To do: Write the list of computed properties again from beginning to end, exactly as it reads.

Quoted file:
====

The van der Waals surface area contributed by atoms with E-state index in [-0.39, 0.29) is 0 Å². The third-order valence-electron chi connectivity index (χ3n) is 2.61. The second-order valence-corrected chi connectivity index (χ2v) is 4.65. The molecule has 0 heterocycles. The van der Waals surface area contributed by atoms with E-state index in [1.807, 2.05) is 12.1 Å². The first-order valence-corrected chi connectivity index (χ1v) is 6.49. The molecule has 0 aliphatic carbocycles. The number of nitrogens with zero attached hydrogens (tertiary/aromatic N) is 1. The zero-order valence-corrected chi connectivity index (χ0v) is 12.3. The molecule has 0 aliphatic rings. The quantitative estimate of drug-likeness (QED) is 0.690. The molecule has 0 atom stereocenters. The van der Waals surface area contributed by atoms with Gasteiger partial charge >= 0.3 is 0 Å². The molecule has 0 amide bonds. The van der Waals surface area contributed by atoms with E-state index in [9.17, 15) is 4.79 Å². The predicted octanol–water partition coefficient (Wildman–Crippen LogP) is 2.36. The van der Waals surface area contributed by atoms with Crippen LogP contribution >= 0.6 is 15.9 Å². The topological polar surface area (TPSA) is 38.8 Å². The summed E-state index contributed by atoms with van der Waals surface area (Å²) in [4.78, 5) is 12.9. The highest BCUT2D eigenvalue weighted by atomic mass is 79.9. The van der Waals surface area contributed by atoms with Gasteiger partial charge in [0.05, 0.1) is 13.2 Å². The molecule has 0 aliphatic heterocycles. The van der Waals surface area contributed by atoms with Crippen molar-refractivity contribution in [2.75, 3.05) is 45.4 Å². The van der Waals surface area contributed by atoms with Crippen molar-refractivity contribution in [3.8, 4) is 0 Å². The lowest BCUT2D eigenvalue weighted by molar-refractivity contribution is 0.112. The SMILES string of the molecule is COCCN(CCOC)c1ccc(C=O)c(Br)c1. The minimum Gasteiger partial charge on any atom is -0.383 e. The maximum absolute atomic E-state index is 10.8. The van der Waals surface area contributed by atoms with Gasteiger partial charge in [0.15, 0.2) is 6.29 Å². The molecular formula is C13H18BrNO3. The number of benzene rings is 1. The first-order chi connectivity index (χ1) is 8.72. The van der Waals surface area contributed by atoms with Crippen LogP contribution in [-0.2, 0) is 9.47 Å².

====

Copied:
The van der Waals surface area contributed by atoms with E-state index in [-0.39, 0.29) is 0 Å². The third-order valence-electron chi connectivity index (χ3n) is 2.61. The second-order valence-corrected chi connectivity index (χ2v) is 4.65. The molecule has 0 heterocycles. The van der Waals surface area contributed by atoms with E-state index in [1.807, 2.05) is 12.1 Å². The first-order valence-corrected chi connectivity index (χ1v) is 6.49. The molecule has 0 aliphatic carbocycles. The number of nitrogens with zero attached hydrogens (tertiary/aromatic N) is 1. The zero-order valence-corrected chi connectivity index (χ0v) is 12.3. The molecule has 0 aliphatic rings. The quantitative estimate of drug-likeness (QED) is 0.690. The molecule has 0 atom stereocenters. The van der Waals surface area contributed by atoms with Gasteiger partial charge >= 0.3 is 0 Å². The molecule has 0 amide bonds. The van der Waals surface area contributed by atoms with E-state index in [9.17, 15) is 4.79 Å². The predicted octanol–water partition coefficient (Wildman–Crippen LogP) is 2.36. The van der Waals surface area contributed by atoms with Crippen LogP contribution >= 0.6 is 15.9 Å². The topological polar surface area (TPSA) is 38.8 Å². The summed E-state index contributed by atoms with van der Waals surface area (Å²) in [4.78, 5) is 12.9. The highest BCUT2D eigenvalue weighted by atomic mass is 79.9. The van der Waals surface area contributed by atoms with Gasteiger partial charge in [0.05, 0.1) is 13.2 Å². The molecule has 0 aliphatic heterocycles. The van der Waals surface area contributed by atoms with Crippen molar-refractivity contribution in [2.75, 3.05) is 45.4 Å². The van der Waals surface area contributed by atoms with Crippen molar-refractivity contribution in [3.8, 4) is 0 Å². The lowest BCUT2D eigenvalue weighted by molar-refractivity contribution is 0.112. The SMILES string of the molecule is COCCN(CCOC)c1ccc(C=O)c(Br)c1. The minimum Gasteiger partial charge on any atom is -0.383 e. The maximum absolute atomic E-state index is 10.8. The van der Waals surface area contributed by atoms with Gasteiger partial charge in [0.15, 0.2) is 6.29 Å². The molecular formula is C13H18BrNO3. The number of benzene rings is 1. The first-order chi connectivity index (χ1) is 8.72. The van der Waals surface area contributed by atoms with Crippen LogP contribution in [-0.2, 0) is 9.47 Å².